Extra bone on the ball or around the socket 'impinges' or rubs causing damage to the cartilage in and around the hip. This is a common finding on x-rays in the general population and many people who have had replacement hips have signs of FAI.

There is growing scientific evidence that this condition leads to osteoarthritis of the hip. FAI is characterised by two main deformities which can occur in isolation or together.

Cam Type

Pincher Type

When the hip is bent or inwardly rotated the bump of the femoral neck (CAM deformity) can be jammed against the rim of the acetabulum. Similarly the rim of the acetabulum can become jammed against the femoral neck. This happens with a pincer deformity which is an over coverage of the pelvic bone around the femoral head.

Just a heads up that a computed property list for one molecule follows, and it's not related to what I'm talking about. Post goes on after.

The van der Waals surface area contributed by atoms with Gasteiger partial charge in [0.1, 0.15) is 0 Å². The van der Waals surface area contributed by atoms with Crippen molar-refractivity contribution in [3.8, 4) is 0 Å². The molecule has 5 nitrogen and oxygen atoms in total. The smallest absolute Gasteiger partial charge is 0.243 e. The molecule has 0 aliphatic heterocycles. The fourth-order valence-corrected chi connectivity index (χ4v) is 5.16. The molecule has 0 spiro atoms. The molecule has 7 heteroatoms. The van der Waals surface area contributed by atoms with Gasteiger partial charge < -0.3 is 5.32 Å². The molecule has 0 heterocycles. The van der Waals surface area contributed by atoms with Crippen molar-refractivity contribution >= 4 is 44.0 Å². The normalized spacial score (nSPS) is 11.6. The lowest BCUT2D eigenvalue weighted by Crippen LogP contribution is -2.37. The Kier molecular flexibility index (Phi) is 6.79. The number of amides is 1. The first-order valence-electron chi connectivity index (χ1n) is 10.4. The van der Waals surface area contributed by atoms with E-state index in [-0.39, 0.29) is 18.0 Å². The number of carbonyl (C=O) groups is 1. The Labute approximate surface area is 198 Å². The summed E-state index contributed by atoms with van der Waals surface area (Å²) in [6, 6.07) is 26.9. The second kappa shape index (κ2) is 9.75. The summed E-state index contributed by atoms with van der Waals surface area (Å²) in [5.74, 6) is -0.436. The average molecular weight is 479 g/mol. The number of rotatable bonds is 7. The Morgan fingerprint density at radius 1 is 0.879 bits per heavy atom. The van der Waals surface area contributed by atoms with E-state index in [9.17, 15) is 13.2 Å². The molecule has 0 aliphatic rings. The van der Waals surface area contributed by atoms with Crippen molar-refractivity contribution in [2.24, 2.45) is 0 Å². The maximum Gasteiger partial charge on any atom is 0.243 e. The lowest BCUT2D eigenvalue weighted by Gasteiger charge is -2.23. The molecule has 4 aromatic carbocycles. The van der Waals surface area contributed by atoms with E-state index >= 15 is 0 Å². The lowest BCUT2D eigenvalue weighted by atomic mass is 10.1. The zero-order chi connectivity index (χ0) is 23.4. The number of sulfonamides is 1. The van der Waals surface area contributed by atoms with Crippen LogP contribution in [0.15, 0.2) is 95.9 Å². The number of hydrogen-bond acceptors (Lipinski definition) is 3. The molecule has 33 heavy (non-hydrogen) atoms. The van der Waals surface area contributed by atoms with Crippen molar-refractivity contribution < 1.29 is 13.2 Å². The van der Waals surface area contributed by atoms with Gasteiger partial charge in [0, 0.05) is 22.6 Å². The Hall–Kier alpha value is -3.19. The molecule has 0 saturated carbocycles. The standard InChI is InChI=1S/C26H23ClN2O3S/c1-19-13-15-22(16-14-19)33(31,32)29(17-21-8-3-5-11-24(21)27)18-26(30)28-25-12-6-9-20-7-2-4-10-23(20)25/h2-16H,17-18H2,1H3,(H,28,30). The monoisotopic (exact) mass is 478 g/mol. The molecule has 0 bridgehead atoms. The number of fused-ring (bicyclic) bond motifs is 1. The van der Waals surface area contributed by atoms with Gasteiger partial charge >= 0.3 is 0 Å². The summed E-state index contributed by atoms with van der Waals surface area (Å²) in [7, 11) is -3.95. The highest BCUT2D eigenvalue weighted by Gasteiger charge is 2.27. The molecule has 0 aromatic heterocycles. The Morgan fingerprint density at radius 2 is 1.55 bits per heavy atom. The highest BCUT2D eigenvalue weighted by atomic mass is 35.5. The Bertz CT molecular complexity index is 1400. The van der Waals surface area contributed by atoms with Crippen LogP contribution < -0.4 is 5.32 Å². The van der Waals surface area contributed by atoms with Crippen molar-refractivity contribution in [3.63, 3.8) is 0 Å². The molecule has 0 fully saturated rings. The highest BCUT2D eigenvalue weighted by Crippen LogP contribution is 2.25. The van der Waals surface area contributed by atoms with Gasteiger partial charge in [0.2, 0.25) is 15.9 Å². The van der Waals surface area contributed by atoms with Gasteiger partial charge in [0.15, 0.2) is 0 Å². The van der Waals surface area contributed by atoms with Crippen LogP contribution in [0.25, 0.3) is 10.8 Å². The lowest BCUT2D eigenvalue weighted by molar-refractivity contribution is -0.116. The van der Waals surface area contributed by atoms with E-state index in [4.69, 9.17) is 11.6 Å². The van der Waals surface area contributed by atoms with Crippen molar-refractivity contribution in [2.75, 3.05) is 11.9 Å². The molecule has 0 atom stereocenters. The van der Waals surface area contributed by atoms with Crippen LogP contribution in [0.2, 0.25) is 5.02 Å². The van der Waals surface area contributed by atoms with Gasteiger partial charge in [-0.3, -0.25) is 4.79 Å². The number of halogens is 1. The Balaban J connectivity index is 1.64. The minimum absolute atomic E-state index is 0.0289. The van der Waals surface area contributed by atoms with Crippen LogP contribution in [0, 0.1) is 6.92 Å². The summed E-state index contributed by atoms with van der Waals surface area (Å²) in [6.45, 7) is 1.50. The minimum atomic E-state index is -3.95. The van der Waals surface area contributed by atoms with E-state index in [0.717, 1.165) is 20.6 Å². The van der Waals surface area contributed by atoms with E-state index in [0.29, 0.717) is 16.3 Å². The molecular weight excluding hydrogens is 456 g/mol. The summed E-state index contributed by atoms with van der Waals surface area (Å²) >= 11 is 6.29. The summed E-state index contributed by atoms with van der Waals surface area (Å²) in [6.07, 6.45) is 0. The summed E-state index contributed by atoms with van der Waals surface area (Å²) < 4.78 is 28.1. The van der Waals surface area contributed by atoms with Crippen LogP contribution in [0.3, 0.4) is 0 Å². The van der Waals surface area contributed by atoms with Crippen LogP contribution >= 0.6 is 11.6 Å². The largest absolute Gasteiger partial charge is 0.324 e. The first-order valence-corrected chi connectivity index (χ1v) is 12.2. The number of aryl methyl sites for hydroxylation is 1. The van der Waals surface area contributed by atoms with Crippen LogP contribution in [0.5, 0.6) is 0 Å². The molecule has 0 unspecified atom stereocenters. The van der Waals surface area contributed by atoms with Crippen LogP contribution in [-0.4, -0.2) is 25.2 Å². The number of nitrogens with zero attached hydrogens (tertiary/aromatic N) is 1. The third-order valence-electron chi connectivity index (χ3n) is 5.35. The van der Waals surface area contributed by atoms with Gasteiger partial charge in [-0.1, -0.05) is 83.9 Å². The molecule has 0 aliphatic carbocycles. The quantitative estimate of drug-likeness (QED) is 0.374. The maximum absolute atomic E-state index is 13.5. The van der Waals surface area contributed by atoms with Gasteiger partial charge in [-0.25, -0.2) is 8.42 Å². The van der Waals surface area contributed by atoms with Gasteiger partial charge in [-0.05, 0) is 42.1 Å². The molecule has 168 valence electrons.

The main symptoms of FAI are:

  • Groin pain or pain on the inside of the thigh (adductor pain)
  • Difficulties when putting on socks
  • Pain with prolonged sitting, tendency to walk with the foot in outer rotated position
  • Gradually reduced range of motion

When we look inside hips with keyhole surgery the FAI changes on the x-ray correlate with the expected abnormalities of the bones and soft tissues, which we can treat by trimming away the extra bone and repairing or trimming away the damaged cartilage.